August 16, 2006, by Peter Kirwan
Henry VI Part II (RSC) @ The Courtyard Theatre
I have to admit, this is my favourite part of the trilogy, and so the chance to see ‘2 Henry VI’ by itself today was one I was enormously looking forward to, especially as I again had a front row seat. And, once again, it didn’t disappoint. The ‘Henry VI’ trilogy are in contention for my favourite productions of the Festival so far, and Part II is possibly the best of the three.
It was also interesting to see the middle part of the story presented independently of the other two. Certainly the ending was something of a ‘To be continued’, but it still managed to stand alone as a complete play- prophecies came to pass, the central characters of the first scene all had fully-developed stories and it was a thorougly satisfying experience.
The first half was a slow burning build-up, focussing on the court politics and bringing out the subtleties (and not-so-subtleties) of the power struggles between Gloucester and Beaufort, Somerset and York, Suffolk and Margaret, all laying way for the second half in which all hell quite literally broke loose.
One of the great things about this production was the opportunity it gave for two key actors, Clive Wood and John Mackay, to shine.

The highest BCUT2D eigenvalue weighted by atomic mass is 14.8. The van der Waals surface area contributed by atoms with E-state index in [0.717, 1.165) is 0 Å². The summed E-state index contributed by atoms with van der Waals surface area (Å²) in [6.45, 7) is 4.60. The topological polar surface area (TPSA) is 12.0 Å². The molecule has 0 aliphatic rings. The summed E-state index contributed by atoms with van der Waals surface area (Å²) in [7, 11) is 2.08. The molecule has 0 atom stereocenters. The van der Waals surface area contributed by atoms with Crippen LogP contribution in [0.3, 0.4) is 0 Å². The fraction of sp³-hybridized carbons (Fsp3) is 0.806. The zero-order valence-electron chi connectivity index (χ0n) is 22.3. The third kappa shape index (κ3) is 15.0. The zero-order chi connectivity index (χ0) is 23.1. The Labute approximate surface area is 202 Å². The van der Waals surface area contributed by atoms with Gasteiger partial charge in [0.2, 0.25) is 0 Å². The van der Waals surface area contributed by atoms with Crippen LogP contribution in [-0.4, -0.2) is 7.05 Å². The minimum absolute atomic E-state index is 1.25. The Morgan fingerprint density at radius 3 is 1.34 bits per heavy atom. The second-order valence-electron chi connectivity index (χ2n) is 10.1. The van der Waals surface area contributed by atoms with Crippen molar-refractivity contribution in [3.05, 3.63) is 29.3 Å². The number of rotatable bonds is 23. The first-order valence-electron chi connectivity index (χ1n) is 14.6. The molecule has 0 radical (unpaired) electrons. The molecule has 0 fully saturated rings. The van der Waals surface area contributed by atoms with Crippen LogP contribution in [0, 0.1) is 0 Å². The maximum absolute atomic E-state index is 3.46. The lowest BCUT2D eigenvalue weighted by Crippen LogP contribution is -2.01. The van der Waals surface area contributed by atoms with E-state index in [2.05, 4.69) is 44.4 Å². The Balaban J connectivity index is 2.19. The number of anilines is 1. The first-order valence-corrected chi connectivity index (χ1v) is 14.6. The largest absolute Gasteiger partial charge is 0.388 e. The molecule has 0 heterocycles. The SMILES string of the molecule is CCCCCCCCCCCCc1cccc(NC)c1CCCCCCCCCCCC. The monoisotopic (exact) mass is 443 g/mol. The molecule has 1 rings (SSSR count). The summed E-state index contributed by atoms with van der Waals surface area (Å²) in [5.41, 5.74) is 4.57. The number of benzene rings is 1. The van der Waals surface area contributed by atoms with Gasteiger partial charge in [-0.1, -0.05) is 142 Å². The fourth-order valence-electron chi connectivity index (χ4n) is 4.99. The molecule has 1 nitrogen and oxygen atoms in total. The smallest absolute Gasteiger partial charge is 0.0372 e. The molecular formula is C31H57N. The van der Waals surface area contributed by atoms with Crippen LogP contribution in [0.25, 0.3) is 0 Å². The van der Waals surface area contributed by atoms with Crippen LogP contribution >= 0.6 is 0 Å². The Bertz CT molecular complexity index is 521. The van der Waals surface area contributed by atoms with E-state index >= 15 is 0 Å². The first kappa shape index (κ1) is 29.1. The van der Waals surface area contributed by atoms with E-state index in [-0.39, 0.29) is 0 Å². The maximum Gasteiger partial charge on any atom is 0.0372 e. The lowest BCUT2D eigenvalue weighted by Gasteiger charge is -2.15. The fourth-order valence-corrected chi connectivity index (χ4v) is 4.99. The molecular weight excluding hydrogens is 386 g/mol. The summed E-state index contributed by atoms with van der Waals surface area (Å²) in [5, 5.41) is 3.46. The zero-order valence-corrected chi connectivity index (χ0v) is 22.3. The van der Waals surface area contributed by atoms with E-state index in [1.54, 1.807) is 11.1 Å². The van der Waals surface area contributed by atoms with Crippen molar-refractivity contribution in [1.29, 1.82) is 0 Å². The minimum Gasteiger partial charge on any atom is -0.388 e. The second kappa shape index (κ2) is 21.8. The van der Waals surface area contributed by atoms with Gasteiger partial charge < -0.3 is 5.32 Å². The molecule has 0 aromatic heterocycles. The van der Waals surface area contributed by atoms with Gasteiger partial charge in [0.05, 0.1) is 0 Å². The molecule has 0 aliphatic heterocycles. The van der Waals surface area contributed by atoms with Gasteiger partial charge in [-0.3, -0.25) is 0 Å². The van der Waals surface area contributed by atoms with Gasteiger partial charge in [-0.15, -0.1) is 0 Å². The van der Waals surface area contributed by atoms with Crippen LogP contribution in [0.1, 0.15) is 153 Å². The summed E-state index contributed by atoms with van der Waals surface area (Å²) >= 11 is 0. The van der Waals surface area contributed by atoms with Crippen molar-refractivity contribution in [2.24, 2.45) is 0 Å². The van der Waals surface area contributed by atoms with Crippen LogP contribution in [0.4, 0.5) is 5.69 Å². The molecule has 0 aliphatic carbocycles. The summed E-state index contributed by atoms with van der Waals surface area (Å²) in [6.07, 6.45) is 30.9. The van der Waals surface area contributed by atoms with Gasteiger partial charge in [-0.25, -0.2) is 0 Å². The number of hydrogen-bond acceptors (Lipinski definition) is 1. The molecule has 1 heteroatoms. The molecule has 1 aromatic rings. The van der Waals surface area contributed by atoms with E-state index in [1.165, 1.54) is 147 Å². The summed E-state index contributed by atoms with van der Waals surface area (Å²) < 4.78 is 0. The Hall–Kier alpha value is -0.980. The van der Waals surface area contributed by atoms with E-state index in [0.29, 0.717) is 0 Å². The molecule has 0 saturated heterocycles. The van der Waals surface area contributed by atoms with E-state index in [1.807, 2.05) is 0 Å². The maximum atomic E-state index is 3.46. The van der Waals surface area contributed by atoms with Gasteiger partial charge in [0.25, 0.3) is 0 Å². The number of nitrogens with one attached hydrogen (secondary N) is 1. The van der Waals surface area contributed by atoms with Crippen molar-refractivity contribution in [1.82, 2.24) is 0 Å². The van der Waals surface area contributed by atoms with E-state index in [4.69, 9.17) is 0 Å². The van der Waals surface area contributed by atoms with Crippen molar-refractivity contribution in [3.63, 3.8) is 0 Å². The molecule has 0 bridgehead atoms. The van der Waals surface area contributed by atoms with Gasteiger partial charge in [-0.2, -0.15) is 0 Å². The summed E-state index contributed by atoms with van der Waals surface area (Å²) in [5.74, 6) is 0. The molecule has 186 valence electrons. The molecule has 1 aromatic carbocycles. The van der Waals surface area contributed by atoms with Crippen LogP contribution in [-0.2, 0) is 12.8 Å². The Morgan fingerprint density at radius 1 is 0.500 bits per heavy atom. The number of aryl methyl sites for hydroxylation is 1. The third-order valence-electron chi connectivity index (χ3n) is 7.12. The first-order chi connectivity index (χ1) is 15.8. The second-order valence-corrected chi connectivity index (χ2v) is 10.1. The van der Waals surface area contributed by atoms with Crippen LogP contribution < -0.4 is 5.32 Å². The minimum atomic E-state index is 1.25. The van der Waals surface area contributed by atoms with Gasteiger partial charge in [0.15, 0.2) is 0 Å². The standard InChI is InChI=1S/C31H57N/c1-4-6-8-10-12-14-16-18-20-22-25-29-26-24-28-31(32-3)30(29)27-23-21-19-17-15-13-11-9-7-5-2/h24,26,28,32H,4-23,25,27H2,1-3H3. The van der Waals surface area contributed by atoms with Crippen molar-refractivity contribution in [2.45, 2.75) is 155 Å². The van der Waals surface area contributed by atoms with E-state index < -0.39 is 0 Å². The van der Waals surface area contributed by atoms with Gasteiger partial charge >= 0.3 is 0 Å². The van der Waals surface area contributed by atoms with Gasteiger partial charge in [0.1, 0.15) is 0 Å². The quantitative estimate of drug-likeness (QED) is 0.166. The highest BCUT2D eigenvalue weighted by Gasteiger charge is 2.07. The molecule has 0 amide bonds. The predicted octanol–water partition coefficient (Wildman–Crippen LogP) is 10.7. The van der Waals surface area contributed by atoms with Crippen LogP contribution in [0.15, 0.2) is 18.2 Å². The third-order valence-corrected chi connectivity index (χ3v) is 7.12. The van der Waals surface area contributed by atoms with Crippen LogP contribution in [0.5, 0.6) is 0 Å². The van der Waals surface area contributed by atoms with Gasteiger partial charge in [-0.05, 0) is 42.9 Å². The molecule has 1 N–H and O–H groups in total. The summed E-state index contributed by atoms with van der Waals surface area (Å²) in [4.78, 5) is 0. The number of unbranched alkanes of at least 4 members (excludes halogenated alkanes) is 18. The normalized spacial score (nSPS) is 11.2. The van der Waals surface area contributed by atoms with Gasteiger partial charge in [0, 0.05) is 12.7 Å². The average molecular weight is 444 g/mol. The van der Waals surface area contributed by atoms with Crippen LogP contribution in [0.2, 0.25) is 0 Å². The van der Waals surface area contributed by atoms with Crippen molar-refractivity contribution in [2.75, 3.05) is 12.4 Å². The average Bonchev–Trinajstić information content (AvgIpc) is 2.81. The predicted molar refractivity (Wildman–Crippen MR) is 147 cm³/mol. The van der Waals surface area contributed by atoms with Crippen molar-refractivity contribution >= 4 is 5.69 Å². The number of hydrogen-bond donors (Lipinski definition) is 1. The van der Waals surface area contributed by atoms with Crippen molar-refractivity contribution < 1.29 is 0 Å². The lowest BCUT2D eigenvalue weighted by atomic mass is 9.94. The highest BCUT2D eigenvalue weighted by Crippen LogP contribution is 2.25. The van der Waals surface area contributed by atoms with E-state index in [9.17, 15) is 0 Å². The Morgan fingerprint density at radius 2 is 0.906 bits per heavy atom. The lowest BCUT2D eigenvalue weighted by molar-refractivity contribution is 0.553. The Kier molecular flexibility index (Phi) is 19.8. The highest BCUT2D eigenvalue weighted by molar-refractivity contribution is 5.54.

Clive Wood’s York was suitably evil, planning his coup well in advance and ending the play staring across the stage at a trapped Henry. The highlight, though, was Mackay’s Cade, a gloriously camp rebel who skipped about the stage and led his troops with a mixture of confidence and good-humoured menace (if such a thing is possible).
The rebellion scenes were phenomenal, full of audience participation and banter, with a surreal mix of bloodiness and comedy that disoriented the audience, highlighting the bizarre nature of Cade’s actions (the ever-wonderful Forbes Masson and Jonathan Slinger started the rebellion wearing fish heads and dancing with the headless body of Suffolk!).
Elsewhere, ghosts started to dominate the play- the ghost of Gloucester holding down Winchester’s body and the ghosts of Talbot and his son murdering Suffolk. Also, the first appearance of York’s sons promised great things for the next instalments, with Jonathan Slinger making the most of his short stage time as the future Richard III.
I really have no complaints about this play- even small roles such as Hume (Slinger yet again!) and Lord Say were distinctive and remained in the memory long after. Humphrey’s assertion that his was only the prologue to a longer story rang true, but what a prologue!